Delayed graft function in patients following hand-assisted laparoscopic donor nephrectomy and open living-donor nephrectomy Donor nephrectomy Hand-assisted laparoscopic donor nephretcomy (n = 35) * Delayed graft function [1 (3%)] Ruptured kidney (1) Open living-donor nephrectomy (n = 65) ** Delayed graft function [5 (8%)] Postoperative bleeding (2) Hyperacute rejection
(1) Infarction in the kidney (1) Ureteric obstruction (1) Postoperative bleeding (2)
occurs within minutes to hours after the release of the vascular clamps to the transplanted kidney.
Once past hyperacute rejection
, the organ must survive a secondary acute rejection--"delayed xenograft rejection"--that occurs within several days.
Genetic engineers are producing organs that include a human gene that shuts down the process of hyperacute rejection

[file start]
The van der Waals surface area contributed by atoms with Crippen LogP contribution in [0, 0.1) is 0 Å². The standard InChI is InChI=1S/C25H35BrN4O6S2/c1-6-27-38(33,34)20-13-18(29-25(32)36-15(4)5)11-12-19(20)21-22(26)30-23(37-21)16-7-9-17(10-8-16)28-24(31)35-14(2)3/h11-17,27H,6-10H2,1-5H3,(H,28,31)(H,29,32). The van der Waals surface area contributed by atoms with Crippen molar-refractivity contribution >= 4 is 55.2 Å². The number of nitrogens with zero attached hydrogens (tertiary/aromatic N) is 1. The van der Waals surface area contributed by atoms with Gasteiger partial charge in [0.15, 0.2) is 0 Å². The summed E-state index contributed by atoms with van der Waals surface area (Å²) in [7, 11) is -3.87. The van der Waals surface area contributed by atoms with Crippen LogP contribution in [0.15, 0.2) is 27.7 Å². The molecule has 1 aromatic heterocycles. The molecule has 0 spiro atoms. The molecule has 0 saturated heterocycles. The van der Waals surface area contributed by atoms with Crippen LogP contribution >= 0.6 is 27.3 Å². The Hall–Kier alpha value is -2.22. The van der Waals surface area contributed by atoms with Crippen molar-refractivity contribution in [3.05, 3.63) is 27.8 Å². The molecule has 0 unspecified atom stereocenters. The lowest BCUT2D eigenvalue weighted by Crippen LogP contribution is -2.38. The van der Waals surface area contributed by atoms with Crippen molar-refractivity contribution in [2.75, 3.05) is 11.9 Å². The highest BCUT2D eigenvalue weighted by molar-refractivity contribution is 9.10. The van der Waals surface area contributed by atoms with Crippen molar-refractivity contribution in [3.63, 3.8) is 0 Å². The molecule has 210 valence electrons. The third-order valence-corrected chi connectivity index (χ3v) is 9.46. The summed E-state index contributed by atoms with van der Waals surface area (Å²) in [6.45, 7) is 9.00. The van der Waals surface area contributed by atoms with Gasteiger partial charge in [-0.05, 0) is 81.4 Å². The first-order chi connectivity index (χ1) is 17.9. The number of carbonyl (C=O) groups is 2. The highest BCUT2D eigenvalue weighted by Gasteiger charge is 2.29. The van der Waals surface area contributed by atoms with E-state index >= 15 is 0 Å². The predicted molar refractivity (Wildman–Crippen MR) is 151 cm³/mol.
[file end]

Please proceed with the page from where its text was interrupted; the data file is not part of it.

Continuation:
We will remove, for example, complement activation factors that are on the surface of the endothelial cells and are stimulants to hyperacute rejection
Knocking out the gene responsible for attaching this sugar residue could greatly reduce the hyperacute rejection
of such transplanted organs.
We have overcome hyperacute rejection
, but we want to maintain that organ for at least an amount of time that would be considered acceptable.
All humans have preformed antibodies to pig tissue, which would lead to hyperacute rejection
of the transplanted xenograft.
These studies pinpoint whether the immune system has been sensitized, and predict the possibility of hyperacute rejection
of the transplanted kidney.
Gal transferase is responsible for synthesis of the cell-bound sugars that are targets of rejection by the human immune system, and are now believed to be largely responsible for the phenomenon of hyperacute rejection
of animal organs transplanted into human recipients (xenotransplants).
is a rare complication of liver transplantation, as is portal vein thrombosis.